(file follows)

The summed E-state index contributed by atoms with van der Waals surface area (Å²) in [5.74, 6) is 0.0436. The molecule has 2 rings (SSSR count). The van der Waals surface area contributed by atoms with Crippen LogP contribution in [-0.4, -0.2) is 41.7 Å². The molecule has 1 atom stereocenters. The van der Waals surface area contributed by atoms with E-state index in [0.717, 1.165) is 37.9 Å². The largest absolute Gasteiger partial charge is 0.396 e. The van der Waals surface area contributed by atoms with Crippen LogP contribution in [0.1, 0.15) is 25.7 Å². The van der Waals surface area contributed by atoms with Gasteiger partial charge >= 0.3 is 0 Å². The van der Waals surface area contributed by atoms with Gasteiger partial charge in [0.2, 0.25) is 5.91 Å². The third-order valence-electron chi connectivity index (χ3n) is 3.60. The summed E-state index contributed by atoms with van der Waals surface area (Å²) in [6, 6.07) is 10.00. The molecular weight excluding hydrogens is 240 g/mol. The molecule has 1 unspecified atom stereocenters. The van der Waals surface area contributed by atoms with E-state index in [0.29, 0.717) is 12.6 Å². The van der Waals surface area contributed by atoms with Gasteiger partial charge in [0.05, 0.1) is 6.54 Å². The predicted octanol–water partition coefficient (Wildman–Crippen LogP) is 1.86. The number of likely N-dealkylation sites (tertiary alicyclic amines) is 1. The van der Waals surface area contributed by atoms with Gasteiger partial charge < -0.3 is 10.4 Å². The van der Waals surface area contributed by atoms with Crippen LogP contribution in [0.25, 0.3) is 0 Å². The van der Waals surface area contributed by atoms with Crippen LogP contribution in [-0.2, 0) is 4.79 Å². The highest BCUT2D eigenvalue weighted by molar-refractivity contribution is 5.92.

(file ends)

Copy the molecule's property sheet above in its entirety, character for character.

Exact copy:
The summed E-state index contributed by atoms with van der Waals surface area (Å²) in [5.74, 6) is 0.0436. The molecule has 2 rings (SSSR count). The van der Waals surface area contributed by atoms with Crippen LogP contribution in [-0.4, -0.2) is 41.7 Å². The molecule has 1 atom stereocenters. The van der Waals surface area contributed by atoms with E-state index in [0.717, 1.165) is 37.9 Å². The largest absolute Gasteiger partial charge is 0.396 e. The van der Waals surface area contributed by atoms with Crippen LogP contribution in [0.1, 0.15) is 25.7 Å². The van der Waals surface area contributed by atoms with Gasteiger partial charge >= 0.3 is 0 Å². The van der Waals surface area contributed by atoms with Gasteiger partial charge in [0.2, 0.25) is 5.91 Å². The third-order valence-electron chi connectivity index (χ3n) is 3.60. The summed E-state index contributed by atoms with van der Waals surface area (Å²) in [6, 6.07) is 10.00. The molecular weight excluding hydrogens is 240 g/mol. The molecule has 1 unspecified atom stereocenters. The van der Waals surface area contributed by atoms with E-state index in [0.29, 0.717) is 12.6 Å². The van der Waals surface area contributed by atoms with Gasteiger partial charge in [0.05, 0.1) is 6.54 Å². The predicted octanol–water partition coefficient (Wildman–Crippen LogP) is 1.86. The number of likely N-dealkylation sites (tertiary alicyclic amines) is 1. The van der Waals surface area contributed by atoms with Gasteiger partial charge < -0.3 is 10.4 Å². The van der Waals surface area contributed by atoms with Crippen LogP contribution in [0.25, 0.3) is 0 Å². The van der Waals surface area contributed by atoms with Crippen LogP contribution in [-0.2, 0) is 4.79 Å². The highest BCUT2D eigenvalue weighted by molar-refractivity contribution is 5.92.